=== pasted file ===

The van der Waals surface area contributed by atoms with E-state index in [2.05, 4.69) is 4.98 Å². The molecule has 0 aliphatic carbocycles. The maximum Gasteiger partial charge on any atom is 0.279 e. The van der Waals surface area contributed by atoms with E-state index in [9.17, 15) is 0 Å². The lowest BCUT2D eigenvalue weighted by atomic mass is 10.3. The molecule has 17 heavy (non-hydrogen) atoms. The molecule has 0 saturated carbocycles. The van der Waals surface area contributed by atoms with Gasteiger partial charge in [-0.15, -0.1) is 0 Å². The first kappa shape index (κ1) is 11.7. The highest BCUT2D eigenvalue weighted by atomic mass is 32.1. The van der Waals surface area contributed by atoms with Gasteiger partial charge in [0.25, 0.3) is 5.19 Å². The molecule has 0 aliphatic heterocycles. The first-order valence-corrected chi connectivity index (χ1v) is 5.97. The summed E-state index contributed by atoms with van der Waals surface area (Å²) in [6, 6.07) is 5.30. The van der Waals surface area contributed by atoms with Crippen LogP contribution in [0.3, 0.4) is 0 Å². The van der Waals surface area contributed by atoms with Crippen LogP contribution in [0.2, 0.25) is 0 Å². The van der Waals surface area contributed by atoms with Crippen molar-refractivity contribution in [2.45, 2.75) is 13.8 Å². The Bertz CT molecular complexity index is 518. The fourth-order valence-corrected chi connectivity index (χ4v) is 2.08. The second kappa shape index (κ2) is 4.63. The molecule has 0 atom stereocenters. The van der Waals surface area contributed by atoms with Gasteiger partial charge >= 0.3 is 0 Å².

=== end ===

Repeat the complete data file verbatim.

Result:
The van der Waals surface area contributed by atoms with E-state index in [2.05, 4.69) is 4.98 Å². The molecule has 0 aliphatic carbocycles. The maximum Gasteiger partial charge on any atom is 0.279 e. The van der Waals surface area contributed by atoms with E-state index in [9.17, 15) is 0 Å². The lowest BCUT2D eigenvalue weighted by atomic mass is 10.3. The molecule has 17 heavy (non-hydrogen) atoms. The molecule has 0 saturated carbocycles. The van der Waals surface area contributed by atoms with Gasteiger partial charge in [-0.15, -0.1) is 0 Å². The first kappa shape index (κ1) is 11.7. The highest BCUT2D eigenvalue weighted by atomic mass is 32.1. The van der Waals surface area contributed by atoms with Gasteiger partial charge in [0.25, 0.3) is 5.19 Å². The molecule has 0 aliphatic heterocycles. The first-order valence-corrected chi connectivity index (χ1v) is 5.97. The summed E-state index contributed by atoms with van der Waals surface area (Å²) in [6, 6.07) is 5.30. The van der Waals surface area contributed by atoms with Crippen LogP contribution in [0.3, 0.4) is 0 Å². The van der Waals surface area contributed by atoms with Crippen LogP contribution in [0.2, 0.25) is 0 Å². The van der Waals surface area contributed by atoms with Crippen molar-refractivity contribution in [2.45, 2.75) is 13.8 Å². The Bertz CT molecular complexity index is 518. The fourth-order valence-corrected chi connectivity index (χ4v) is 2.08. The second kappa shape index (κ2) is 4.63. The molecule has 0 atom stereocenters. The van der Waals surface area contributed by atoms with Gasteiger partial charge >= 0.3 is 0 Å².